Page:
1. The leak was discovered on Saturday, May 13.  It rained, by similar amounts (about 0.08″ per day) every day from May 11 through May 17.  The leak stopped on May 16 and the time of stoppage is exactly coincident with the time that I briefly shut off the water valve.

2. The sprinkler head was covered with blown in insulation, which I had to push aside.  The insulation above the sprinkler was dry.  The only wet insulation was below where the pipe attaches to the sprinkler head.  The ceiling material below the pipe was also wet, as can be seen in the first photo.

3. If you look closely at the foil pan in the second photograph, you can see a couple of drops of water in the pan, under the pipe.  I took that photo shortly after putting the pan in place.  I could see drops falling into the pan.  I didn’t measure the frequency, but it was a drop every 20 seconds or so.  It seemed obvious to me at the time that it was coming from the pipe.

* Things You Should Know When This Happens to You

I spent a lot of time phoning and emailing sprinkler and plumbing companies.  Almost all that time was wasted.  Here are the key points.

The AquaPEX pipe used in our sprinkler systems is made by Uponor.  Here is a video that describes the system.

https://www.youtube.com/watch?v=MC0VWabiUtY

This is the Uponor “Find an Installer” web page.

http://www.uponor-usa.com/find-an-installer.aspx

When you fill out the form, don’t forget to select “Fire Safety Systems” from the choices at the bottom.  If you do this now, it will return only one installer, Wolcott Plumbing in Troutdale.  When I called them, a woman named Gloria told me that I lived too far away for them to send a service truck.  She suggested Ed Mullan Plumbing and Gravity Plumbing.  Ed Mullan is in Hillsboro, but he does not do any repairs except on systems that he has installed.  Gravity is in Oregon City (almost as far away as Troutdale).  The Gravity guy said he could do it, but he was many weeks backlogged with work.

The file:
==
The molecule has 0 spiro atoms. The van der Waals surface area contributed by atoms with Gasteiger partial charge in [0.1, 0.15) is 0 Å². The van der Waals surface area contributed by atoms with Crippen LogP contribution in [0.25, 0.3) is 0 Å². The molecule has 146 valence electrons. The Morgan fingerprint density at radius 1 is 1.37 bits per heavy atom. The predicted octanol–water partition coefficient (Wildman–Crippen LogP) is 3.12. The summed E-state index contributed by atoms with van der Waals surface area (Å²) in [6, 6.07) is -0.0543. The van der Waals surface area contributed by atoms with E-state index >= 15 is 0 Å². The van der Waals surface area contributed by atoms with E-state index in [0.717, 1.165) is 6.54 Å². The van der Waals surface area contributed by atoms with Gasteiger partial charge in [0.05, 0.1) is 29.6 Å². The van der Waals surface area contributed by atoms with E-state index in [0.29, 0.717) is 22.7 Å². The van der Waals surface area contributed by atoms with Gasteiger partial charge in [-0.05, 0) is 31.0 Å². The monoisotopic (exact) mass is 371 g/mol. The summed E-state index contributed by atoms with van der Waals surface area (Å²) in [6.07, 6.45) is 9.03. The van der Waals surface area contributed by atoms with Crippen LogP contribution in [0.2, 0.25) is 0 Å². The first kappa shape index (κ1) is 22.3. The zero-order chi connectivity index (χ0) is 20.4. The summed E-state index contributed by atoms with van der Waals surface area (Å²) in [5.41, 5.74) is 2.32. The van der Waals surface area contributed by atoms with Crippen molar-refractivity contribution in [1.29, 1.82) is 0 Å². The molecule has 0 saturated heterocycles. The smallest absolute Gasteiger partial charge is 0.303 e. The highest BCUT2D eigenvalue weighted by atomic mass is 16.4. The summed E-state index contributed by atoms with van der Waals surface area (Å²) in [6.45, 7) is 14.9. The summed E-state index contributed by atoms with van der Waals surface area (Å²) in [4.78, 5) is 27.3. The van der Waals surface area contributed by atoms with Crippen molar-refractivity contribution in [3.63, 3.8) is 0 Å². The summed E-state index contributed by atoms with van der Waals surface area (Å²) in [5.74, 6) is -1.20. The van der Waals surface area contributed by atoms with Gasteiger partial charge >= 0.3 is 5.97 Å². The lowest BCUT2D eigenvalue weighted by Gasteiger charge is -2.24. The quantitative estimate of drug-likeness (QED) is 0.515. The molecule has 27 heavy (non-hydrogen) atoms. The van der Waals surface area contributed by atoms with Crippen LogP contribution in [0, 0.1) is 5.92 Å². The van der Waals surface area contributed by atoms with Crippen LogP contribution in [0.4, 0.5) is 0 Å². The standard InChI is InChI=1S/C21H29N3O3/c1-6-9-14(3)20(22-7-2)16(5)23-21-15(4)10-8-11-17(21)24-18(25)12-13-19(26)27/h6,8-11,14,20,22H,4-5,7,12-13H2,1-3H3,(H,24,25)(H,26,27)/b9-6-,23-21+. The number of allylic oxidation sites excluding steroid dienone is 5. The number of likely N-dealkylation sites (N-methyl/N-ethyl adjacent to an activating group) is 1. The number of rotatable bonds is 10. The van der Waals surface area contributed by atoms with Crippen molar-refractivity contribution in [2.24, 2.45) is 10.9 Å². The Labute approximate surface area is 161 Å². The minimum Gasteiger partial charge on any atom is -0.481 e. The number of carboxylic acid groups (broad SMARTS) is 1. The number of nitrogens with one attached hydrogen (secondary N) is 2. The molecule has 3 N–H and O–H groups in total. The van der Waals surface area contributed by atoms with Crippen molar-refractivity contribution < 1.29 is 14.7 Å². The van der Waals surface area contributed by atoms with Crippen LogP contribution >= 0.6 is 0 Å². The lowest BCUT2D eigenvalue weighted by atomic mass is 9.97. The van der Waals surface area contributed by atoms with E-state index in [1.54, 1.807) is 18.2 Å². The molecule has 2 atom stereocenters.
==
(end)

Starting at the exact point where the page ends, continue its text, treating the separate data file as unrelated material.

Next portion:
Don’t be discouraged.  When your turn comes, maybe the Uponor site will offer more choices.

I finally found Kenny, who works for Lovett Plumbing (503-737-8423, lovettservices.com).  He knows about AquaPEX pipe, and he carries the pipe and fittings in his truck.

* Want to Fix It Yourself?

I’d think very hard about that.  You’ll need the expander tool, which costs about $400 or can be rented for $40 per day.  If you watched the video, you saw how easy it is to use the tool to attach the pipe to a fitting.   However, the video does not demonstrate how to remove pipe from a fitting.  The accepted way to do that is to heat the ring and cut through it with a knife.  After removing the ring, heat the pipe some more until it slides off of the fitting.  Not too hard, but what if the fitting is a sprinkler head that is designed to spring open at 135 F?  Do you want to point your heat gun at that?  Kenny from Lovett Plumbing says he can remove the pipe without heating it.  I hope so.

 

An updated album of photos, with captions, is here:

https://goo.gl/photos/KmvPwGX3syvEZ6EP6

Continue reading Sprinkler system leak

Update: COMMUNITY CLEANUP DAY APRIL 22nd, 2017

Update April 25, 2017: We had our annual cleanup day this past Saturday.  28 PKW residents helped with: garbage pickup, mailbox cleaning, cleaning walls inside the clubhouse, breaking up pallets and power washing (behind clubhouse), and some gardening.

Original post: More than 20 PKW residents participated in last year’s event.  The group broke up into four groups: wetlands cleanup, mailbox cleanup, picnic table assembly, and plantings.

Help cleanup and beautify the areas surrounding our wonderful community.

We’ll break into teams and tackle several different areas in the community.
We’ll meet at the Clubhouse at 10am for assignments and work together till noon. Lunch will be provided at the Clubhouse.
We will have basic supplies on hand such as garbage bags but please bring your own gloves if desired.

If you have a t-shirt from a past clean-up day, wear it.  If you need a t-shirt, fill out a contact form ASAP and include your size.

Please RSVP by April 5th so we can get a count for lunch.